JC: (27:17) Because the canceling was not a negative experience for you. It was a positive experience. Absolutely. I think many businesses, not most, but many, focus on the customer onboarding. How do we bring a customer into the fold? It is only in my experience, the very best businesses on the planet that have a process for customer offboarding. How do you exit a customer for your business, which I think is every bit is important as how you enter a customer into your business. Because we have a tendency, all the brain science and research shows us, that humans live in a world of primacy and latency. We remember the first thing that happened to us, and we remember the last thing that happened to us. We don’t remember a lot of what happened in the middle. So they’re going to remember the onboarding, they’re gonna remember the off-boarding. And if you make the off-boarding a positive experience, like clearly Fabletics has done for you, guess what? Number one, the likelihood of that customer coming back dramatically increases. But even for the customers that don’t come back, when someone asks them about Fabletics, they will feel better about their experience because the last experience they had was positive, so they’ll talk about that one, as opposed to, Oh my gosh, you know, I really liked their clothes and the subscription model was really novel and interesting. But, Oh my God, it took me three months to cancel and I can’t believe I had to pay for those extra three months at the end. Oh, well then I guess I shouldn’t even sign up because now I have a fear for what happens if it doesn’t go right and I have to end the relationship.
MD: (28:50) Yeah. We always feel, as humans, like don’t mess with my money. Right. And we feel very, very protective of our spending and our purchases. So when a company treats you like a hostage or holds your money ransom, right, for your business, it doesn’t make sense. And there are still so many, especially in this subscription model universe, that do this. They’re like, you can only cancel between 5:00 AM and 6:00 AM on Wednesdays and Thursdays.
JC: (29:23) Right and you have to send us a letter in the mail.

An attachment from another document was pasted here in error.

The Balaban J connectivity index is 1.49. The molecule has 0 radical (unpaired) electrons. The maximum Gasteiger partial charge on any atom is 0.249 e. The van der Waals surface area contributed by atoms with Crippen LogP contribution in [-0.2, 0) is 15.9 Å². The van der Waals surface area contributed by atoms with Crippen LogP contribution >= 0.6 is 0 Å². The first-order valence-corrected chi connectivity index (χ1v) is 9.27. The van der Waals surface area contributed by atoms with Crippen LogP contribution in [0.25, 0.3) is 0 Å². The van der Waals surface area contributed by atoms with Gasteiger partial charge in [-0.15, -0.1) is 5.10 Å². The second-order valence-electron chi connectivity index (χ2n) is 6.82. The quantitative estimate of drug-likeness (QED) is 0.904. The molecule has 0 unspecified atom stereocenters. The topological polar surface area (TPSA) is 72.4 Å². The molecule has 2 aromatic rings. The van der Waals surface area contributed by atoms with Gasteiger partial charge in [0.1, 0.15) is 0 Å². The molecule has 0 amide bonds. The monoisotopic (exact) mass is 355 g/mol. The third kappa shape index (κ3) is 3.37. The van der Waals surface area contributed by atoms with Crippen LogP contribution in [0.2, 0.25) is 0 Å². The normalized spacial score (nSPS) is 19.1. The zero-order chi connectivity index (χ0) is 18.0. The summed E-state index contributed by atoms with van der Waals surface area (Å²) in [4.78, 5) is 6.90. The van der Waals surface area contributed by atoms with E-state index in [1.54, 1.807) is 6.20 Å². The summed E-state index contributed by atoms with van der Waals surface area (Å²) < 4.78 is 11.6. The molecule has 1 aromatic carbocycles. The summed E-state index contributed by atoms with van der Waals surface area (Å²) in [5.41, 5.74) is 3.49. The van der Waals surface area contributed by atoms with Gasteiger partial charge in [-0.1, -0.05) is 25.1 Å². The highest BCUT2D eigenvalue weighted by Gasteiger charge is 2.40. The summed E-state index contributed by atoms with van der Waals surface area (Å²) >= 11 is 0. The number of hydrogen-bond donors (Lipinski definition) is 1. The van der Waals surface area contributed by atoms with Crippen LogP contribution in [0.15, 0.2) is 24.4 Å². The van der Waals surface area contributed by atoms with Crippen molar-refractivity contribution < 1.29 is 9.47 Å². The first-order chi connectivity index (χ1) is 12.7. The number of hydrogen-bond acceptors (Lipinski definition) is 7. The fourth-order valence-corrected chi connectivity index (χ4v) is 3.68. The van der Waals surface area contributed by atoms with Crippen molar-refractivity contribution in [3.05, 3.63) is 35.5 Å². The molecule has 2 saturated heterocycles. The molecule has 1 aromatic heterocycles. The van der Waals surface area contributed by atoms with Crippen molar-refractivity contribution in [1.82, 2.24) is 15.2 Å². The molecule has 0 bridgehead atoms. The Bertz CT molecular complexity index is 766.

MD: (29:25) A fax, a fax.
JC: (29:25) And it has to say your account number on it. Which by the way, good luck finding it.
MD: (29:33) It has to have the number of your birth certificate on it.
JC: (29:36) It’s ridiculous, exactly. I understand that being in business is difficult. I’ve my own business now for you know, 17 years. I understand that it’s difficult, but folks, there are two ways to keep your customers. Keep him in handcuffs or keep them because they want to just gather around you, and I can promise you the gathering around model while maybe not as secure and maybe not as stable, is certainly more fruitful and more successful.
MD: (30:03) Absolutely. I could not agree with you more. Part of the joy or the gratification that I get out of making this podcast is that hopefully somebody within the organizations that are still kind of messing up that experience will listen and possibly try to make those changes within their organization.
JC: (30:21) Oh, I love it, Mary. Yeah, and I think, here’s the thing. If I may make one plea your listeners: stop waiting for permission to improve the experience. You should stop. Like I get that your boss, either your boss or your boss’s boss or your boss’s boss’s boss doesn’t get it, but you do. So if you’re listening and you get it and you know what can be done to improve the situation, just start doing it. Period. Don’t ask for permission, don’t ask for authority, just start doing it because one of two things are gonna happen. Either A, the situation is going to improve, people are going to take notice, people are gonna come to you and say, tell me more about this. And suddenly you’re going to be in a much higher status in the organization for leading the charge. Or you’re going to do this and someone up the chain is going to say, Hey, stop doing that, and that’s going to be the signal to you, that it’s time to go get a different job.
MD: (31:15) Right.